Mining Contracts & Corruption

Musengeshi Katata of Forum Realisance writes about the Lutundula Commission which one year ago examined mining contracts with foreign companies made by various rebel groups and the government. The report found that (Fr) “dozens of these contracts were illegal and of questionable value to the development of the country” and recommended that all contracts be annuled.

After the report was sent to the National Assembly, it took more than eight months for it to be distributed. Members of the Commission were also threatened or harassed. Katata blames the delay on (Fr) “pressure exerted by high-level politicians who were cited in the report and by the major political parties that wanted to bury it before the elections, originally scheduled for May.”

…ne soyons pas aveugle, toutes les causes de la guerre civile congolaise, des querelles armées et sanglantes de petits,…c´était justement ces contrats illégaux d´exploitations minières illégitimement contractées au détriment de l´intérêt du peuple congolais et de son développement. Les sociétés étrangères qui s´abaissèrent à ce bas et sournois marché sont aussi celles qui fournirent les armes avec lesquelles leurs marionnettes, pour justifier ou assurer leurs fallacieuses intentions, créèrent le désordre dans lequel il serait plus aisé d´asseoir, pensaient-ils, leurs opulentes traîtrises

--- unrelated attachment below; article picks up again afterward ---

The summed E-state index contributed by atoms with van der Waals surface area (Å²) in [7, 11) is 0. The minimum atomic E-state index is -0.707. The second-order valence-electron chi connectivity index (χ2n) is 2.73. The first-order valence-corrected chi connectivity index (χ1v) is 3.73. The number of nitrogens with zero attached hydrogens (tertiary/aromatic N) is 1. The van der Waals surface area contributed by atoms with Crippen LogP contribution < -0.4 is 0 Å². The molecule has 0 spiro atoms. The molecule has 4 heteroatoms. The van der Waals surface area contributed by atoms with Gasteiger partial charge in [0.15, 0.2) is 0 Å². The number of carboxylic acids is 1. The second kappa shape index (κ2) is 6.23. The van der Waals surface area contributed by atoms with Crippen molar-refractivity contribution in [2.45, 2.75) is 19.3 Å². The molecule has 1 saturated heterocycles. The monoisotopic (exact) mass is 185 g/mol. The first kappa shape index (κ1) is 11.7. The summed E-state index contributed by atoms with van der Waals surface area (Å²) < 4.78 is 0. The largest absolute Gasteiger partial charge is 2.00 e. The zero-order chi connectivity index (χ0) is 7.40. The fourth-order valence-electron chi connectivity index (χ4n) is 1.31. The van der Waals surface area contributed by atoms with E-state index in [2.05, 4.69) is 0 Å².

…let's not be blind. All of the causes of the Congo's civil war, the armed feuds, the blood spilled by the young…were these illegal contracts that illegitimately exploited mineral resources to the detriment of the interests and the development of the Congolese people. The foreign companies that stooped so low as to engage in this underhanded market are also the ones that provided the arms with which their puppets, in order to justify or maintain their deceitful intentions, sowed disorder so that it would be easier to keep their ill-gotten wealth.